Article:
• The bulk of the advisor’s fee should be earned as a success fee, when a deal closes. The most common success fee structure, used by 40% of survey respondents, was the Lehman formula in which the fee percentage decreases as the deal gets bigger. Roughly a third charge a fixed percentage, and 18% used an accelerator formula which gives the advisor a higher percentage on deals that exceed a benchmark price. According to the FIRMEX report, the most common fee for a $5 million deal is between 6.1 to 8%. For deals over $150 million, the most common fee is between 1.1% and 2%. 
  • Most investment bankers (81%) also charge an upfront retainer. According to the FIRMEX report, lump-sum retainer fees generally fall in the $26,000 to $50,000 range, while monthly fees fall between $5,000 to $10,000 a month.  
  • When evaluating advisors, consider whether their fees are similar to the above. If fees are significantly higher or lower, proceed with caution. The right fee arrangement aligns the advisor’s incentives with your own.  

What is your experience in selling businesses like mine?

  • Consider deal size and industry experience. Do they work on deals of similar size to yours?  Also, no advisor can be well-versed in every industry, but they may have partners with strong experience in your space.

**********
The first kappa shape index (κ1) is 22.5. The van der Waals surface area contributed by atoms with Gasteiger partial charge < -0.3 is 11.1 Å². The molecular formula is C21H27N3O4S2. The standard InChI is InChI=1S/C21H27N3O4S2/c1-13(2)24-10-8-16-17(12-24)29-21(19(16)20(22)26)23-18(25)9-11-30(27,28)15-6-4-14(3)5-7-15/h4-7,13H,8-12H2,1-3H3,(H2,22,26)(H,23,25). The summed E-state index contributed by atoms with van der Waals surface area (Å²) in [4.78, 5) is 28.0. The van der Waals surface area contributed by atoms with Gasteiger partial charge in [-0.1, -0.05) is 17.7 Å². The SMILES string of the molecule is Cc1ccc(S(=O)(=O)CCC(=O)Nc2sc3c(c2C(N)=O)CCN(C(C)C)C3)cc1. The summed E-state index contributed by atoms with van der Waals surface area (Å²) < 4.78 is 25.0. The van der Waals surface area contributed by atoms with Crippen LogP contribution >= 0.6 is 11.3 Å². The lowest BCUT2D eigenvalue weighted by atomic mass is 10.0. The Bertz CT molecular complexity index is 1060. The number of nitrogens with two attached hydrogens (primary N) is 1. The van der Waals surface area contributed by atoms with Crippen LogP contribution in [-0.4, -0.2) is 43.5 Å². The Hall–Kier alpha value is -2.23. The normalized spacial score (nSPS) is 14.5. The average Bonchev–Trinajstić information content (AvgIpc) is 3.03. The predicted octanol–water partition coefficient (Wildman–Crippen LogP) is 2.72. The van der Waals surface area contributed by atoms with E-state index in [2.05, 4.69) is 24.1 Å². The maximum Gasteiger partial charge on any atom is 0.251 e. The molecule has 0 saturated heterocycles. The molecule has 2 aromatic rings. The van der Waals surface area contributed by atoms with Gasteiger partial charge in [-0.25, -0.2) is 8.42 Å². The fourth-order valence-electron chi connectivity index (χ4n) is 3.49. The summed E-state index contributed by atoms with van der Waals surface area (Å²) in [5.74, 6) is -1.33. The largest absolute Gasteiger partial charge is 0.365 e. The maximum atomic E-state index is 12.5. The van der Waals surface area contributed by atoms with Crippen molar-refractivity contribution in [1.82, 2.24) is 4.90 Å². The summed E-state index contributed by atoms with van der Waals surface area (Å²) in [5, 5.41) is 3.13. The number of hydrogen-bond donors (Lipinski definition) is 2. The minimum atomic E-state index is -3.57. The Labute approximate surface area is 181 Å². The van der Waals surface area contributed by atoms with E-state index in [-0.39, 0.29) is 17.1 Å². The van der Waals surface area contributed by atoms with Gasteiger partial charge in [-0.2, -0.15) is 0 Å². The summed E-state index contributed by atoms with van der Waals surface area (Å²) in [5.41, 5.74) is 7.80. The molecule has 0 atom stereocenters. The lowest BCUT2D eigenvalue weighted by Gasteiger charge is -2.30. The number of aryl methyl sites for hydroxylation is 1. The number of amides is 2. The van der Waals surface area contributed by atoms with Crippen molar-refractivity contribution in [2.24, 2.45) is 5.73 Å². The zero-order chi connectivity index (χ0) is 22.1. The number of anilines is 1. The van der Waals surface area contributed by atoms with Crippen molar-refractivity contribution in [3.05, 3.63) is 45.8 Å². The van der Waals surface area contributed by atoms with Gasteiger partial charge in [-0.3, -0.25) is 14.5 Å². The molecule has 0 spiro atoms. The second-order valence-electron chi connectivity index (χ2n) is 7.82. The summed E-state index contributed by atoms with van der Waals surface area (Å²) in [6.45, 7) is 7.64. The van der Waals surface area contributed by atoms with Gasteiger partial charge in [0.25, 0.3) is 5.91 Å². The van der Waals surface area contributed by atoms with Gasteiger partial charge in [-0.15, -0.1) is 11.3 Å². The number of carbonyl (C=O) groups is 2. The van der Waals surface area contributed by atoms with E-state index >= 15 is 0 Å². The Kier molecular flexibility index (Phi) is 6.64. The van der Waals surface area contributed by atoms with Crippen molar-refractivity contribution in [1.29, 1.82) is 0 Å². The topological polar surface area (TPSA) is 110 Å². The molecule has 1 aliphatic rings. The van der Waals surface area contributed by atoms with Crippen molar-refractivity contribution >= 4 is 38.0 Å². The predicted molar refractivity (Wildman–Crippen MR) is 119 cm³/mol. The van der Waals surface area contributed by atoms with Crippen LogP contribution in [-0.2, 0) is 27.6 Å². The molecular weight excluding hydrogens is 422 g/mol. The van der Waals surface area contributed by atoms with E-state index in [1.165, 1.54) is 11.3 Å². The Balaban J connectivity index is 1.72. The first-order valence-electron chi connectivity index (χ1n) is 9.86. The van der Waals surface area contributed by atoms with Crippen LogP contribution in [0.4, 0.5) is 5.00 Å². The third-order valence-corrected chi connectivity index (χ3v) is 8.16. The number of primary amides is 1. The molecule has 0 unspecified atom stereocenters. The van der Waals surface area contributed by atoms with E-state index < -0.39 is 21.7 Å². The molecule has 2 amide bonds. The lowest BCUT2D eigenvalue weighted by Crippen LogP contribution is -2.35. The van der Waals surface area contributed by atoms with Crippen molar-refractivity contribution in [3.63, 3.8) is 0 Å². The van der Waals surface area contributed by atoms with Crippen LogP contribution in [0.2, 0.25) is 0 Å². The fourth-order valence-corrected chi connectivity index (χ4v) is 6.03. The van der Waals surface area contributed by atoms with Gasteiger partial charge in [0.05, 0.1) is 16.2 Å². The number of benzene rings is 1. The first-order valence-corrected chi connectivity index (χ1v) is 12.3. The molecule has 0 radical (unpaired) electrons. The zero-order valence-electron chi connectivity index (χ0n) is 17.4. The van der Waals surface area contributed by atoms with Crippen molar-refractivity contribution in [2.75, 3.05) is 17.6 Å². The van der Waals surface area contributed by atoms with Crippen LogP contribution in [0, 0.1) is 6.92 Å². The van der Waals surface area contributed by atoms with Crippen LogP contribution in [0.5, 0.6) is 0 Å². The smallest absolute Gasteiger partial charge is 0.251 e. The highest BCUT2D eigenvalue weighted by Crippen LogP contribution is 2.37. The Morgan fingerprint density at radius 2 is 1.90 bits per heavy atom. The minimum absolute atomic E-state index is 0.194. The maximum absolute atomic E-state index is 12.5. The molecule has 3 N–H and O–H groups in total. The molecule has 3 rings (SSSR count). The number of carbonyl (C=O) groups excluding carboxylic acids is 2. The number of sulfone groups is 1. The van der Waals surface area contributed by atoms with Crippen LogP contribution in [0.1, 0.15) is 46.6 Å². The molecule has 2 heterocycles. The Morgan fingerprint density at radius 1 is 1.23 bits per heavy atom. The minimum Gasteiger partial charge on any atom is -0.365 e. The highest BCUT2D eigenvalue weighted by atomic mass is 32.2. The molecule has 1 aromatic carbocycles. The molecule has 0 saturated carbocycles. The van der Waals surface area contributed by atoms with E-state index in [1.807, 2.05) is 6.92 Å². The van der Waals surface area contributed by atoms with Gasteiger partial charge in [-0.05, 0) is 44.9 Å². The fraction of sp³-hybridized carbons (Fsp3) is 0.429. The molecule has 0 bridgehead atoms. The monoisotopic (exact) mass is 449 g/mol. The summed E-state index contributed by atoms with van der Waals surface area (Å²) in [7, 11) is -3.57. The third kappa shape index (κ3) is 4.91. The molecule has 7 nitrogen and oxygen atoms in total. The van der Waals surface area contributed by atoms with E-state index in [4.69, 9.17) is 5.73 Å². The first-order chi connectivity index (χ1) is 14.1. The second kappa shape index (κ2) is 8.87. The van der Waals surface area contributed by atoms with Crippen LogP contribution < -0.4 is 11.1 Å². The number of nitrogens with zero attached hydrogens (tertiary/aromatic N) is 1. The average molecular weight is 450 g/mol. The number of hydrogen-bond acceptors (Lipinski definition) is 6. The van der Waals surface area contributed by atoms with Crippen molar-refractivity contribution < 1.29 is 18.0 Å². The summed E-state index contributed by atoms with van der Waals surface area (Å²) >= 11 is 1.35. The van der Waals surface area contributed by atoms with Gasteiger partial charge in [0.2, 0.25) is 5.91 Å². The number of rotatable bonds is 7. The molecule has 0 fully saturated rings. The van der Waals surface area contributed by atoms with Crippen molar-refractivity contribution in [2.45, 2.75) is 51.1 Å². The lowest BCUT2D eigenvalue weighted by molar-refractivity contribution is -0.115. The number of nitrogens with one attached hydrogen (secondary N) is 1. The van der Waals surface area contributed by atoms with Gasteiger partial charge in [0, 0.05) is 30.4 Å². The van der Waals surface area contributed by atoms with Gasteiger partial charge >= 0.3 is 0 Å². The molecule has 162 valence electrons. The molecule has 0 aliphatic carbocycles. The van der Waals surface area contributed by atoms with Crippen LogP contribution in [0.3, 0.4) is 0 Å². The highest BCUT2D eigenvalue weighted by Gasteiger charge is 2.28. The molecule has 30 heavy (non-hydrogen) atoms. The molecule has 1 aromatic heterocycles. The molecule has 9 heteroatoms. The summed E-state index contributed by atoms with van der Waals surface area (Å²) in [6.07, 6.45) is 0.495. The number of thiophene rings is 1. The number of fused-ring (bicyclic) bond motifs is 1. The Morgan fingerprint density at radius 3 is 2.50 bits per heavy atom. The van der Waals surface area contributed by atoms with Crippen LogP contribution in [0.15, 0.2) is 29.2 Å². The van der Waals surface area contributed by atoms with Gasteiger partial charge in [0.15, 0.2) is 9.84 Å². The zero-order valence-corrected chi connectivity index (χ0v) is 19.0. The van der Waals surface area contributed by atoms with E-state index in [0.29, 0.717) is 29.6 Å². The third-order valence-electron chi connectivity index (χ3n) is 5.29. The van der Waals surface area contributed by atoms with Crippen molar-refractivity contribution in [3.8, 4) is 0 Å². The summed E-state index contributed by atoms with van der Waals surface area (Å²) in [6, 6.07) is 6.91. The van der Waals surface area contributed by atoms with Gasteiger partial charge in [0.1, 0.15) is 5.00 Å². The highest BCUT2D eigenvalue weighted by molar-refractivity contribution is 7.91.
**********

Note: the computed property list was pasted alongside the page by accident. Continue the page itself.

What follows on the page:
Who have you worked with in the past?

  • Ask to speak with a few past clients directly. Do they feel they got good value in exchange for the advisor’s fee? Was the advisor transparent and forthcoming with status updates? Did they do what they said they’d do? 

How many people will work on my deal?

  • An investment bank will typically have a team of people assisting with marketing, research, and managing the details of due diligence. Expect a mix of senior advisors with experience and contacts as well as more junior analysts to help manage the workload.  

How many other deals will you be representing?

  • Arguably, a lead advisor with a full team behind them could successfully represent four or five engagements at a time. Advisors with less junior staff generally handle two or three. Much beyond that, and they could lose focus or be unavailable to you at critical times.